(Alert) Reader Response Criticism!
As you know, Wednesdays are sometimes the days we read your mail. Bleary-eyed, holding a key with a spongy plastic cow keychain, we stumble outside and pull open the creaky mailbox. I have no idea why we do this, since obviously people respond via email and Facebook, but it’s something about the importance of ritual.
Today’s mail comes from mon semblable, mon frere BG, who writes in response to my post on Louis Menand (on TS Eliot):
Well, I’d say [Louis Menand's] claims are true in the broad sense insofar as while individuals may not consciously think that, the belief that English professors have a specialized knowledge about how to read literature – which they then pass on to students – is a fundamental assumption of the profession. Without it, why take or offer a course in literature?
It’s a good point. Most of us are still haunted by that scene in Good Will Hunting where Matt Damon announces that you can get the same education for $2 in library overdue fees that you could get at MIT.
This seems self-evidently not true of math and the hard sciences, and just as self-evidently true of the humanities. “Techie” books aren’t always something you can read on your own; if you do a problem set and get a question wrong, who is going to explain where you slipped up? “Fuzzy” books, on the other hand, are generally accessible to literate people. You might not have Nabokov’s vocabulary when you pick up Lolita, but you learn a lot from context. You might not have a sense of the book’s critical reception, but you still have the right to interpret it for yourself. Certainly, there are books like Finnegans Wake or Of Grammatology that are pretty tough to read right off the shelf, but in all honesty there the blame lies as much with the book as with the reader. Fitzgerald is easy to read and just as “great.”
So back to BG’s good question: Why teach or offer a course in literature? Doesn’t doing so imply some kind of special expertise about how to read books, passed along from teachers to students?
Yes. English professors are pretty good at reading books. Nonetheless, this “special expertise” does not mean that ordinary people “don’t get” literature, which is what Menand thinks English professors believe. Nor does it exclude the possibility of people becoming critics on their own time.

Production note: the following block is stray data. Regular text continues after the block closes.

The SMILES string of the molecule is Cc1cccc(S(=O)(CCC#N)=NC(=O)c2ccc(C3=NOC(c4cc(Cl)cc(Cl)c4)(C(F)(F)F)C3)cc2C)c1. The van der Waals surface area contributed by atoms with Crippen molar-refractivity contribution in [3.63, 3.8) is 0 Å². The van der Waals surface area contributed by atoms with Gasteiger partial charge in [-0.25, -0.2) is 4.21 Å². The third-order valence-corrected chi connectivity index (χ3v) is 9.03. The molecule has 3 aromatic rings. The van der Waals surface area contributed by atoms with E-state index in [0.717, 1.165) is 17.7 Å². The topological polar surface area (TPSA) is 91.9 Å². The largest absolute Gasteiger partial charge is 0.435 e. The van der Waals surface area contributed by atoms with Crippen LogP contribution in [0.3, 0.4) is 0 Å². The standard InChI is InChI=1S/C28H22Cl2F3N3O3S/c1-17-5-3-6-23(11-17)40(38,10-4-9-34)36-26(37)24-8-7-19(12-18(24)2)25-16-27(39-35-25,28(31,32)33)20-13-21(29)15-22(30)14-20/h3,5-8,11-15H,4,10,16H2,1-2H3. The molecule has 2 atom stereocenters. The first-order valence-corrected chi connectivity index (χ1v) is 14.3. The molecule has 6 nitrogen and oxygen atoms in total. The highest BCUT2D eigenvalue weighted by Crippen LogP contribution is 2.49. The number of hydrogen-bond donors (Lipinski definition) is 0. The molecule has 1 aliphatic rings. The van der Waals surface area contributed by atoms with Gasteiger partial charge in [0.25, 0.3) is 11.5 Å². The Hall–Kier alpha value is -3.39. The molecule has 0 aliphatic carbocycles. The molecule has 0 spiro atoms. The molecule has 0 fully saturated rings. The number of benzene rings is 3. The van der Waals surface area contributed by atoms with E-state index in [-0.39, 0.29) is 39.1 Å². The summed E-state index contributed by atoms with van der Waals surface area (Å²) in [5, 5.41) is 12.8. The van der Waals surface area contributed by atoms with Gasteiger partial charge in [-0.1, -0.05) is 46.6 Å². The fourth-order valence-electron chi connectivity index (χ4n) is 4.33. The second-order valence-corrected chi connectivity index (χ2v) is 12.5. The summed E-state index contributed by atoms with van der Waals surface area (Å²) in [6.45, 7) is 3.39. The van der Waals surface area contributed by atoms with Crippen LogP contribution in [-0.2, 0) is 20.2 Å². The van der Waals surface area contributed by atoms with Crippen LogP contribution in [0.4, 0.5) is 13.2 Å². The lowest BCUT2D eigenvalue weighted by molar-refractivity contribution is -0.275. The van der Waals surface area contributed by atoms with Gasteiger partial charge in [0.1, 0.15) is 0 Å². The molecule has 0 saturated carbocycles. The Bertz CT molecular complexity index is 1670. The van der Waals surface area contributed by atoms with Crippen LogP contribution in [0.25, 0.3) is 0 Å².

The reality is that unless you are employed as a teacher and critic of literature, you probably don’t have the time you need to learn, without anyone’s help, how to be a good interpreter of challenging books. It’s not that New Criticism or deconstruction or narratology are necessarily the best ways of reading books, but if you want to develop a methodology of reading, it helps to read up on the methodologies that are out there. You don’t have to have read Huysmans to get meaning out of The Picture of Dorian Gray, but if you do read Huysmans, it casts a new light on Wilde’s much-indebted book. English teachers are basically people who have spent more time than is common — on and off of work — reading literature. They have a greater sense of the contexts of works, which is slow going to acquire. (For example, laypeople have literally no idea that Lolita was meant as a parable about life in modern Tehran.)
Beyond that, one needs a sense that literature must be understood on its own terms. Let’s not fall into glamorizing the vox populi here; lots of people respond to art in a defiantly subjective way, and that’s alright, but it’s not the same thing as studying art. My reaction to seeing a blackbird (way #6 of 13) does not make me an ornithologist*.
I think of the classroom as a place where people have the opportunity to read and discuss books objectively. If there was world enough and time…but there isn’t. The sad fact is that most of us acquire those $2 in overdue fines for the same reason we keep Redbox movies too long: not because of everything we’ve read, but because of everything we haven’t.
*Nor does writing “bird by bird.”